Grading Frankenweenie at Company 3
COW Library : DaVinci Resolve : Debra Kaufman : Grading Frankenweenie at Company 3
For Company 3 colorist Rob Pizzey, who worked with Burton before on Sweeney Todd, it was a thrill to work again with this innovative director on Frankenweenie, a stop-motion animated, B&W 3D story of a boy who brings his beloved dog back from death. "Working with Tim Burton is great," says Pizzey, who did the "color bible" for Sweeney Todd, helping to set looks, started the grade (before it went to Company 3 in Los Angeles) and then finished it. "He's really one of the best, a genius."
Burton and cinematographer Peter Zorg came in to Company 3's London facilities in Summer 2010. "We did some test images," explains Pizzey. "Peter came in first and we set some looks, and then Tim came in and explained more what he liked: quite contrasty, trying to make the characters stand out. Bearing in mind that it's B&W, so there's not a lot of color separation. We worked with many shades of gray to get that separation."
"FRANKENWEENIE" Victor checks to make sure his worse-for-wear but beloved dog Sparky is in his rightful place under the bed in "Frankenweenie," a new stop-motion, animated comedy from the creative genius of director Tim Burton.
Pizzey reports that every six to eight months, the Frankenweenie creative team came in with a couple of shots to test. "We'd spend a couple of days looking at it and trying different film-out tests," he said.
(L-R) PERSEPHONE, EDGAR "E" GORE, ELSA VAN HELSING and WERE-RAT.
Frankenweenie came in for its full-on Digital Intermediate in early summer this year. Pizzey notes the complexities of creating separation with B&W images. "You emphasize shades of gray," he said. "Night scenes are tricky because everything is a lot darker, and you have to spend a bit more time to try to pull out the highlights more to get the contrast going. At the same time, you can't push it too far."
Finished film frame of the roof of the Frankenstein house.
Victor summons life back to his beloved pet in Frankenweenie.
Working with DaVinci Resolve made Pizzey's task easier and more seamless. "We had to draw a lot of intricate shapes to pull out the characters for different scenes, and Resolve's auto-tracking function was just outstanding and saved me a lot of time," he says Pizzey, who reports he's been using DaVinci to grade since the first feature he did in 2004. "I did have to hand-animate a few things, but auto-track is a pretty cool function."
A couple of weeks before Pizzey started the Frankenweenie grade, Burton had dropped in and the two graded a couple of shots. "He didn't want the film to look too dark," reports Pizzey. "He wanted it dark but punchy. So I picked a few shots to show him what I was doing and he really liked it. Going forward, I used those as a reference."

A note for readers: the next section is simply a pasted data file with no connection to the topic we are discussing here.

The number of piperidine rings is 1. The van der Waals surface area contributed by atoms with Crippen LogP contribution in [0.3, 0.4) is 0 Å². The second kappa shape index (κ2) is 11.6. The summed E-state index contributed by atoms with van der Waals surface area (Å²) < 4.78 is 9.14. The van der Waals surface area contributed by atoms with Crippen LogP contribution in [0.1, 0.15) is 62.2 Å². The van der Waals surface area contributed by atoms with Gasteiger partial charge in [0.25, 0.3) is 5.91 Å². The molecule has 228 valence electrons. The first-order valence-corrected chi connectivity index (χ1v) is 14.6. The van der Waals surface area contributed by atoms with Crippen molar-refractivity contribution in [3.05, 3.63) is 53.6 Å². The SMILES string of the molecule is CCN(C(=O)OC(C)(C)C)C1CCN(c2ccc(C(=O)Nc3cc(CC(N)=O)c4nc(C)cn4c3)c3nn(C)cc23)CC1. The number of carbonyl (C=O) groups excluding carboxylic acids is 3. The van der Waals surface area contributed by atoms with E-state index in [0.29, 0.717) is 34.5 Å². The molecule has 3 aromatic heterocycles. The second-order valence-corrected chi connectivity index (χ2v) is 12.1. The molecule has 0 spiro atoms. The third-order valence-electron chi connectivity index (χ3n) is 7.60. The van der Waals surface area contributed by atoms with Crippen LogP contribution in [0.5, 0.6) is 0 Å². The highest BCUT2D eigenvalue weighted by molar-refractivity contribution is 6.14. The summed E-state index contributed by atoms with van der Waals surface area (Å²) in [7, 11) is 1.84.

Sparky - the beloved dog.
... and Persephone.
Starting the grade two weeks after that collaborative session, Pizzey worked unattended for two weeks until the editor Chris Lebenzon came in to look at his first pass on the film. "Chris and Tim work very closely together, and Chris knows exactly what Tim wants," says Pizzey. "So I spent a couple of days with Chris, tweaking some scenes. When Chris was happy, we brought Tim in and he signed off on the 2D version."
With the 2D version done, Pizzey took the 3D timelines and copied the grading information to the 3D. "There's a big difference in 3D," he says. "If you display the 2D grade in 3D, it's very, very dark. So I went through the whole film again. First I did a global change and then went over it again, scene by scene."
Pizzey reports that, although it sounds challenging, the 3D version ended up being a simpler task than one might expect. "Resolve has all the tools you need for stereo grading," he says. "You grade the left eye and then copy it over to the right and converge it. The hardest thing was to not push it too far or we'd get into strobing artifacts. We found the right level fairly easily. Mostly it was straightforward partly because of the previous relationship working with Tim."
Victor and Sparky.
Pizzey also spent time creating the LUT for the film-out, for a final delivery of color negative to color print for the B&W. "As you can imagine, it was really difficult to get it to look great, but the technical team at Company 3 nailed it and the prints look stunning."
Pizzey is happy with the results. "It's really a great film," he says. "It's a film for all ages, and Tim Burton at his best."
I'm also looking forward to seeing the film. I love the mix of B&W with 3D, and look forward to seeing how the color palette -- or perhaps more accurately, the colorless palette -- works with 3D's emphasis on z space. That's not to say that I'm also looking forward to seeing another Burton oeuvre, one that promises to mix darkness and whimsy, humor and heart.
Special consideration to Disney Enterprises, Inc. for images. ©2012 Disney Enterprises, Inc. All Rights Reserved. Presented by Walt Disney Pictures, "Frankenweenie" opens in theaters on October 5, 2012.
Title image: from "Frankenweenie" (L-R) SPARKY and VICTOR. ©2012 Disney Enterprises, Inc. All Rights Reserved.